It looks like you're using Internet Explorer 11 or older. This website works best with modern browsers such as the latest versions of Chrome, Firefox, Safari, and Edge. If you continue with this browser, you may see unexpected results.
These tips work in many of Penn State's databases:
Explore the database's "Advanced Search" or "Expert Search." There, you will find ways to improve or focus your search.
To figure out the correct terminology, explore the database's "thesaurus." Or, find one good article, and look at the "subject" words or "keyword" tags that are used to describe the topic of the article. Use words from the thesaurus and subject tags in your search.
Many advanced search screens provide 2-3 boxes, allowing you to combine topics. Usually, you should use one box for each concept or variable. For example, if you are searching for "diabetes in kids," type "diabetes" in the first (top) box, and "children" in the second box (underneath the first box).
To find more articles, try synonyms combined with "OR" (in capital letters). For example "children OR juvenile OR youth" will find more articles than simply "children."
Use an asterisk (*) to search for variations from a root word. For example, child* will find articles with the words child, children, or childhood. This "truncation" search usually finds more articles.
To find fewer articles, use "limiters." Most databases allow you to check-off options for peer-reviewed articles, the publication date, and language.
To left or right side of the search boxes, you may see drop-downs that may allow you to focus your search on the title or abstract of the article. In many databases, this can be a helpful way to narrow down your search.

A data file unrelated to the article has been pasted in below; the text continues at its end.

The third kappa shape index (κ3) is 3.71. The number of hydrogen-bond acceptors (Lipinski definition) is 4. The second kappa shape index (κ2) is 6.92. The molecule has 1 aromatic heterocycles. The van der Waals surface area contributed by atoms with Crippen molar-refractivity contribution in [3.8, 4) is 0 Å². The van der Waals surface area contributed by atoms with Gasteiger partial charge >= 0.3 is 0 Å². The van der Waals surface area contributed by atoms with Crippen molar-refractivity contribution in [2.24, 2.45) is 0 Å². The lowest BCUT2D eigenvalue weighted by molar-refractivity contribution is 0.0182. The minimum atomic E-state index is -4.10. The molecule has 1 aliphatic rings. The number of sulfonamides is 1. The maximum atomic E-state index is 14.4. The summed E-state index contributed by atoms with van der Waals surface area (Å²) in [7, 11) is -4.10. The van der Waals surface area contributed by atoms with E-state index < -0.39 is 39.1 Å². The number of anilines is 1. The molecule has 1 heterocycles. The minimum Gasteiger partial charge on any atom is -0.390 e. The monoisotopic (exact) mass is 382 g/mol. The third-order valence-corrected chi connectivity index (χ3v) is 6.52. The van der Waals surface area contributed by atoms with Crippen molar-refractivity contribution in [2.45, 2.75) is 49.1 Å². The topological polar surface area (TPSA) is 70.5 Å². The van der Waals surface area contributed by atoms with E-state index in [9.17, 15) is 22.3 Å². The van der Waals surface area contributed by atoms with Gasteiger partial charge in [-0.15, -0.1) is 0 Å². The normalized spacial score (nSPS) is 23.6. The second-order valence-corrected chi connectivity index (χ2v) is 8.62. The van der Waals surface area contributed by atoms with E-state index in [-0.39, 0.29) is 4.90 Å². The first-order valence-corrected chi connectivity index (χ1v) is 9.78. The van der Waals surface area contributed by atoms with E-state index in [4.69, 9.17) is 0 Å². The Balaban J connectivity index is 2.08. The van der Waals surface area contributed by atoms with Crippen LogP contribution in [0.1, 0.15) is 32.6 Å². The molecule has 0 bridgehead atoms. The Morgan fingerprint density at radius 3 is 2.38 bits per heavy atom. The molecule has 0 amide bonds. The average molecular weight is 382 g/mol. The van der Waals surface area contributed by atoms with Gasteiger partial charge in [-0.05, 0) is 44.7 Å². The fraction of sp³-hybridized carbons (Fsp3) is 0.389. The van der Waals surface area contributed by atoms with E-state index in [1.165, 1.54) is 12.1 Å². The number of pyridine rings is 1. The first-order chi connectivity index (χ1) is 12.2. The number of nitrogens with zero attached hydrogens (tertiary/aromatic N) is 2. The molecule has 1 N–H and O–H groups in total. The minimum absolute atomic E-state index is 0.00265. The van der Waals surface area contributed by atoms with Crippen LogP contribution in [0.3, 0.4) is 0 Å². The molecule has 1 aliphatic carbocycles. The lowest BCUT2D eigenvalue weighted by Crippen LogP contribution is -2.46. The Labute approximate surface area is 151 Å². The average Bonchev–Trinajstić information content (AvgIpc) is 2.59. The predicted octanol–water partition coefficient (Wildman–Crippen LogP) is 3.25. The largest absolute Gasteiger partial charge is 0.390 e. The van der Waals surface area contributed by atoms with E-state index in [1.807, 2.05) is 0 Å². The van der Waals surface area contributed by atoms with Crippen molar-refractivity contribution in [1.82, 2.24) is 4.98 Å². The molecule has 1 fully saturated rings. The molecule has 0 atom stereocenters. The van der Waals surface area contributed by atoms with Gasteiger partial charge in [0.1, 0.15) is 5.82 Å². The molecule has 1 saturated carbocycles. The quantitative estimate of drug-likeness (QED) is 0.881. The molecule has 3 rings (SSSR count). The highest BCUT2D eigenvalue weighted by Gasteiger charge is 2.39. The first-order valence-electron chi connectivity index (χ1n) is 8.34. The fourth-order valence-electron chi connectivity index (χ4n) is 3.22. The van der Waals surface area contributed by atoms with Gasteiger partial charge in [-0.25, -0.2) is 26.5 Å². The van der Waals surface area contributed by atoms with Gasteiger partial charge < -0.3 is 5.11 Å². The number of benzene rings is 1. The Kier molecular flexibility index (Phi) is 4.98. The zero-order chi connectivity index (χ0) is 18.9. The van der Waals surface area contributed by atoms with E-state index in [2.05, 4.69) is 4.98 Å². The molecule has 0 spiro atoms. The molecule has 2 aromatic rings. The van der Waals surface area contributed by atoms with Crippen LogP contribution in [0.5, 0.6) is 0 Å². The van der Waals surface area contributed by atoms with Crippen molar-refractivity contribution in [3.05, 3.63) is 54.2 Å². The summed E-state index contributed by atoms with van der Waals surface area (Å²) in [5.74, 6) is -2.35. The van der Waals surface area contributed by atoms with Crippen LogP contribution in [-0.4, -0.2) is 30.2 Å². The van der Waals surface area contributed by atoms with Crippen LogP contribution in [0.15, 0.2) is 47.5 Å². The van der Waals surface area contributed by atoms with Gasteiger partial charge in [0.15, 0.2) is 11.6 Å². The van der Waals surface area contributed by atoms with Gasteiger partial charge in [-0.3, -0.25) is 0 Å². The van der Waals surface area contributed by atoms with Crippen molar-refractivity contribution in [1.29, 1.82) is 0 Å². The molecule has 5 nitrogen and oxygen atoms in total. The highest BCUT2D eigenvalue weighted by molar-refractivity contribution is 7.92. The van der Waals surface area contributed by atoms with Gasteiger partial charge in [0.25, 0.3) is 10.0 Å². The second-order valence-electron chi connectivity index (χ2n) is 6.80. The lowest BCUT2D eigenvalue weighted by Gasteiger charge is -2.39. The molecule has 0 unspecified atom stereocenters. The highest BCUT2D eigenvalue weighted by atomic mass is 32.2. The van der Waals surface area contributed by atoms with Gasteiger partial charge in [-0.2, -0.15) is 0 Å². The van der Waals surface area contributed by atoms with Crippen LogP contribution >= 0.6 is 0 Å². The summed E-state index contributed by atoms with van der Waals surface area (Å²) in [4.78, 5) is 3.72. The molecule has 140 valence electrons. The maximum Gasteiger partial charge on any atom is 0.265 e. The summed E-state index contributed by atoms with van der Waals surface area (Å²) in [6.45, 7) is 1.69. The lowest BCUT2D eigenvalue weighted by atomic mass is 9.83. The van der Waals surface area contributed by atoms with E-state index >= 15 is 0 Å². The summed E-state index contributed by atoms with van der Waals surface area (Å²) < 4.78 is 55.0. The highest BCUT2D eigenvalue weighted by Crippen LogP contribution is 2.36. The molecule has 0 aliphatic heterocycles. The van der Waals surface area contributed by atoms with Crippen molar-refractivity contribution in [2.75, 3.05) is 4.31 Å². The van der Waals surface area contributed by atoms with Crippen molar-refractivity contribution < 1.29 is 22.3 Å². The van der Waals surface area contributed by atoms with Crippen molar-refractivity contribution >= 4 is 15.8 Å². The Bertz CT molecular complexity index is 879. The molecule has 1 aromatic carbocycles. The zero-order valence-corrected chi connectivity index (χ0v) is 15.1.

After you search, make sure that the database is listing articles according to "relevance," instead of publication date.
Usually, the first search you attempt isn't the best one. Try a variety of strategies. Take photos or print out your search screens to keep track of which words and limiters you've already used.
Explore the database's "help" or "support" links to learn additional tips.
If you need more help, contact your librarian or visit Penn State's Ask a Librarian page.
Tutorials for Science and Engineering Databases
Note: most of these resources are created by the database vendors, not Penn State. If the links are broken or unhelpful, please notify your librarian.
EBSCO is another major producer of library databases. Penn State subscribes to EBSCO's AgeLine, Anthropology Plus, CINAHL (for Nursing), Criminal Justice Abstracts (for Forensic Science), GreenFILE, SPORTDiscus, and Wildlife and Ecology Abstracts, among others.